I'm just back from a conference where I left my real GTD life behind and took some conference-specific projects and actions with me. My tools were a notepad, a pen and a highlighter.

            I loved it and am considering migrating my GTD system back to paper.

            If anyone here has abandoned an electronic system for a paper one, I would love to hear from you. I'm a bit apprehensive about the migration so I would appreciate hearing as wide a range of successes and failures as possible.

            In the meantime, I'm going to work from some printouts so I can easily go back.
            I've done it for conferences and workshops, up to 3 weeks at a time away from home. It works for me in that framework where most days are taken up with talks, discussions and engaged reflection, and only a few next actions are generated per day. However, it breaks down quickly in my actual life, where I have more to track, changing quickly.

            Comment


            • #7
              "Impossible to do on computer."

              See also Martin Ternouth's description of his paper-based project management system.
              Search for the 2nd email by "Martin Ternouth" on this page:
              http://www.edwardtufte.com/bboard/q-...?msg_id=00008c
              (control-F on most browsers can be used to search for a string on a web page.)
              He argues that paper is superior to computers for processing large amounts of
              information.

              Comment


              • #8
                Never left paper

                I used to use a Palm Pilot (wouldn't it be great if they got that band back together again?) for calendar and contacts. Now I use a Droid and cannot imagine entering all of my contacts each year! I also like the Droid and Google calendar.

                But I find that I cannot think and type as well as I can think and write/highlight/erase/scribble etc. Brightly colored file folders neatly labeled in a drawer have never lost their appeal. I love recycling Dilbert cartoons from the daily rip off calendars to use for NAs.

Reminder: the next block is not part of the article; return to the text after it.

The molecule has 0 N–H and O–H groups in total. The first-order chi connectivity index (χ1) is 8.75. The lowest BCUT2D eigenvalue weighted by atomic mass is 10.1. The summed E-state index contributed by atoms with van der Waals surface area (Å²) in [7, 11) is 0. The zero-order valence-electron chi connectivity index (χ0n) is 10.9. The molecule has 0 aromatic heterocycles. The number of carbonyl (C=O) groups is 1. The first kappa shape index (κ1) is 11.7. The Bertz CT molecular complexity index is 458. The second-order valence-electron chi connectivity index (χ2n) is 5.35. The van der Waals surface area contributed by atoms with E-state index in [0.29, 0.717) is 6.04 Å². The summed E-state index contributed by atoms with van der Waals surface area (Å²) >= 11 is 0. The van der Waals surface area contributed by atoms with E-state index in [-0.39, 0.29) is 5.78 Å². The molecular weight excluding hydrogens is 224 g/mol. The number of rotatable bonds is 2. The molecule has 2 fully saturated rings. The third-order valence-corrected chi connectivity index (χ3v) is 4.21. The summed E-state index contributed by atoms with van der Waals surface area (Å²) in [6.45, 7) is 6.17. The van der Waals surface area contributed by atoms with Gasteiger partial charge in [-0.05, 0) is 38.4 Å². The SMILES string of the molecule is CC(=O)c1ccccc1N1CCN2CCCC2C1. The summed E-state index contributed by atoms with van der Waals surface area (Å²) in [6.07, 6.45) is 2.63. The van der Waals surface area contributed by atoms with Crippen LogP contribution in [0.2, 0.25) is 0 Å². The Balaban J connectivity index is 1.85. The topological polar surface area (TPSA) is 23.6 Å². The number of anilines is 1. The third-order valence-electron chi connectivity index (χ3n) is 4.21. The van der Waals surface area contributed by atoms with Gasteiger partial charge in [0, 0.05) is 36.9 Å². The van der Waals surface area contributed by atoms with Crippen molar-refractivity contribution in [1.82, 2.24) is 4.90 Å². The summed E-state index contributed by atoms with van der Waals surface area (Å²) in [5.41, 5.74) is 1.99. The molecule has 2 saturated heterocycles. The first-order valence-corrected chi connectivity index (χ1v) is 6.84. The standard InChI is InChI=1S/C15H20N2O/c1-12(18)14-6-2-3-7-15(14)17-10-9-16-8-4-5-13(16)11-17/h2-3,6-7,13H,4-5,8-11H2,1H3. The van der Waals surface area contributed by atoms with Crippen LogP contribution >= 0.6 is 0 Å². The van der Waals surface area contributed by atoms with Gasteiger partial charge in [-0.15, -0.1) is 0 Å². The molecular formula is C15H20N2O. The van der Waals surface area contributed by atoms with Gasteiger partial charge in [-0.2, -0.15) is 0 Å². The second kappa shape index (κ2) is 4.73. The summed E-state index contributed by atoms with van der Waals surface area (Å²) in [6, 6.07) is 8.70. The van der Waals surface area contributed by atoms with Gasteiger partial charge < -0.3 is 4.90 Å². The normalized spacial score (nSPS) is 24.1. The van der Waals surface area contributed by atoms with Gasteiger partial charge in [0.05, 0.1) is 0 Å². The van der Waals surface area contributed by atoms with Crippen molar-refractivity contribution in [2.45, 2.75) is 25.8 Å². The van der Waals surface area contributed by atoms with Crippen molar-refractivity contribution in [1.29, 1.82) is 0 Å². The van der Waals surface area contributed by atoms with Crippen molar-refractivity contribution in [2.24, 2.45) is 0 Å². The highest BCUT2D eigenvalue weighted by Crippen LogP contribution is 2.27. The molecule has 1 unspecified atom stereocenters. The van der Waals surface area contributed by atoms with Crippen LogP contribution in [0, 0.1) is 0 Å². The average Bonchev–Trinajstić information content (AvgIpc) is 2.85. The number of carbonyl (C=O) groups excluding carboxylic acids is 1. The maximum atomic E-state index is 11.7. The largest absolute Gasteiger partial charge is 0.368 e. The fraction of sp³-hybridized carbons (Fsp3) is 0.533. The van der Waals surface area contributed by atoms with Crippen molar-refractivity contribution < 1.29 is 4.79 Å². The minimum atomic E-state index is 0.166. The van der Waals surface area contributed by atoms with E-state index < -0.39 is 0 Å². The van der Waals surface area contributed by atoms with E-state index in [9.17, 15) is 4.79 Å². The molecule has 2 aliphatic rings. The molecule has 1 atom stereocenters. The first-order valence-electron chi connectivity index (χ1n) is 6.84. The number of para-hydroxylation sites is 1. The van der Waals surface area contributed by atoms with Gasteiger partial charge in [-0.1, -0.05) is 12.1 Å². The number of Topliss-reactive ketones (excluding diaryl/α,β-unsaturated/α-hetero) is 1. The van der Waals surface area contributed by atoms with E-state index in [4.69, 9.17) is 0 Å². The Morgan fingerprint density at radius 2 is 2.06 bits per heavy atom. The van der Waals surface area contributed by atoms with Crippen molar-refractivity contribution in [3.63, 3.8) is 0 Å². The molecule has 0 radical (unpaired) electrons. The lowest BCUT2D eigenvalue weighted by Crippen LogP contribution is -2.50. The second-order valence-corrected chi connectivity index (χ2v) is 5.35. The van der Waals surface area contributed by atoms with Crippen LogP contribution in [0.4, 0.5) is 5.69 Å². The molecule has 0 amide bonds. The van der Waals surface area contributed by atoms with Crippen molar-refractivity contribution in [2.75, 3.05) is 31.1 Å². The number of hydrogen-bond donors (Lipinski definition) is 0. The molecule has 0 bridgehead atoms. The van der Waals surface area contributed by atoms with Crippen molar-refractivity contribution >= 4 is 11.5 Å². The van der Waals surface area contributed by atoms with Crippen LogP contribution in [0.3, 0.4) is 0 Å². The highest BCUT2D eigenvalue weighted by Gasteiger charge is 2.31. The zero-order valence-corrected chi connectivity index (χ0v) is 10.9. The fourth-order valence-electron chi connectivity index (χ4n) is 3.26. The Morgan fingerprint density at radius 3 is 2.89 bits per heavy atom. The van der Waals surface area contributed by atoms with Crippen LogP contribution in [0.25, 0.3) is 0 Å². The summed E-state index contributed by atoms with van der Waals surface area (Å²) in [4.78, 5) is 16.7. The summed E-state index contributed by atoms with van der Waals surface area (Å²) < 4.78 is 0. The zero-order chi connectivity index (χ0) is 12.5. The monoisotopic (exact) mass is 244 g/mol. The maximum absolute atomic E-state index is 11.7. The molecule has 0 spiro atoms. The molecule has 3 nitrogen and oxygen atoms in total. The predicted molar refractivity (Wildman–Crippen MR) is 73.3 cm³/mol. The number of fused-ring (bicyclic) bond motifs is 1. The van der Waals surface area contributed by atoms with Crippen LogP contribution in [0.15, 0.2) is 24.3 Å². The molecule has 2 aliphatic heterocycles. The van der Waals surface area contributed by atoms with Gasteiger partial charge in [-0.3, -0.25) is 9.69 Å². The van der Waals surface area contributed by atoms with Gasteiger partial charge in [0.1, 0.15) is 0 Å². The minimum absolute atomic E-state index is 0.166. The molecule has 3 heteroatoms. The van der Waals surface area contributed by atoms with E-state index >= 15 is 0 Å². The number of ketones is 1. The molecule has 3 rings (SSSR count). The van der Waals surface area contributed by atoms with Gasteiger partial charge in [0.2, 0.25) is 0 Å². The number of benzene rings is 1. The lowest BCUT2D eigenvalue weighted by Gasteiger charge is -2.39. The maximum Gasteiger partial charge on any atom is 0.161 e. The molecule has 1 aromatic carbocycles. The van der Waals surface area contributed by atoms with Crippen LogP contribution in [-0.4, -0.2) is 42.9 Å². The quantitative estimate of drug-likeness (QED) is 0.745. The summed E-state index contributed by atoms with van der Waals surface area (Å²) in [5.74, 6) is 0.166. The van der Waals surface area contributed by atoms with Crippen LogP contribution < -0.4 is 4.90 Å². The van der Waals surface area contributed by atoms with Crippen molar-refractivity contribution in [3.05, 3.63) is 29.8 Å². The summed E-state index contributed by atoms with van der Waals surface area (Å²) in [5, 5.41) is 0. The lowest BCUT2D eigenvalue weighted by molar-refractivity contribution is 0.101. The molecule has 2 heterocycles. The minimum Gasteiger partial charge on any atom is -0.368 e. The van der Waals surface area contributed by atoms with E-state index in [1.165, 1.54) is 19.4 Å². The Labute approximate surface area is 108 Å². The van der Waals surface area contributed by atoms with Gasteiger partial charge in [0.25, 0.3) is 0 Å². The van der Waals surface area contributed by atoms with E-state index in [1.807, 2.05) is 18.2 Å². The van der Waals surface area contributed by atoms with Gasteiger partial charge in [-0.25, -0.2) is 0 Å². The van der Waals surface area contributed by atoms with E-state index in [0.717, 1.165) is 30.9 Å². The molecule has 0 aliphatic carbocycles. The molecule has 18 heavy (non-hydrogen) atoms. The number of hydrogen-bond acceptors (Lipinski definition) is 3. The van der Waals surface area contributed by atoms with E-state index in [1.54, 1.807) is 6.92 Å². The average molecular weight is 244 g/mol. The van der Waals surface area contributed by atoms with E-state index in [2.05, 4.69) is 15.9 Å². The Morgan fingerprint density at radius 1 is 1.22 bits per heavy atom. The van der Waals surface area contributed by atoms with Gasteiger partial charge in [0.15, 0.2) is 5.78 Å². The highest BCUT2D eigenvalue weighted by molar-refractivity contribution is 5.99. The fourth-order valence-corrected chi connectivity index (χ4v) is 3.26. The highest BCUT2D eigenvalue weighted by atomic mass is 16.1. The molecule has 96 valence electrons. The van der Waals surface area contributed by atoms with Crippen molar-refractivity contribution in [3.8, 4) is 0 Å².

So I've never gone over to the (dark) electronic side.

                Comment


                • #9
                  When I first started GTD I got into the whole list management apps, and new, cool tools that I could use with GTD, jumping from one shiny new object to another.

                  But after awhile I found I wasn't using them and I was getting behind on keeping my lists up to date.

                  So I had to go back to paper, and focus on the fundementals of the GTD principles.

                  Then once I got those down as habits, and really understood most of them, then I made the move back to digital.

                  Then I dropped my Iphone last year and sent it to a repair shop.

                  Well when it was at the repair shop the guy thought he would do me a favor and jailbreak my phone, and I lost all my data.

                  So I had to start all over again with paper and because I was scared of losing my data again, I stayed with only paper for about 6 months

                  But within the last 2 months I have started using a hybrid of paper and digital.

                  I use a Google Calendar, which I like because I can access it anywhere.

                  And for my lists I have the Things IPhone app, but I only insert 2 weeks worth of info into it.

                  For any actions or projects that I have that are 3 weeks or longer away I keep them paper based, and then once a week I add one weeks worth into my Things app.

                  I find that this helps me feel secure in case I lose data again.

                  And obviously like most others I have some reference on my laptop and some paper based. Same with my tickler files, project support files, and someday/maybe files.

                  Comment


                  • #10
                    I use paper when paper is the most efficient for me. I always care a pen and a Moleskine Cahier Pocket for capturing when I don't have any technology options. I also use business card size notes and a Levenger Two Row Note Card Bleacher to capture, organize, and review items on my main desk. The key for me is to just process these into my electronic world as soon as I know they won't be handled during a normal work day.

                    Comment


                    • #11
                      Thanks for all the advice, encouragement and words of caution. I have moved most of my action lists to paper and am experiencing an overall improvement. Paper is nicer to manipulate, easier to read and more flexible in terms of layout, drawing, tearing, folding, highlighting, etc. I’m half way through my weekly review and it was a pleasure to scan through my action lists. My project lists are still digital and the prospect of reading through them is so daunting that I’m writing a reply here instead.

                      (It’s not all bad though. I’m going to try printing them out for the review.)

                      Some things I’m having difficulty with, or have to think about my options for:

                      Deadlines
                      My digital system handles this nicely with due dates and saved searches. At the moment I’m writing due dates in red beside actions. Hopefully, I’ll stay engaged with my lists well enough for this to work.

                      Start dates and Ticklers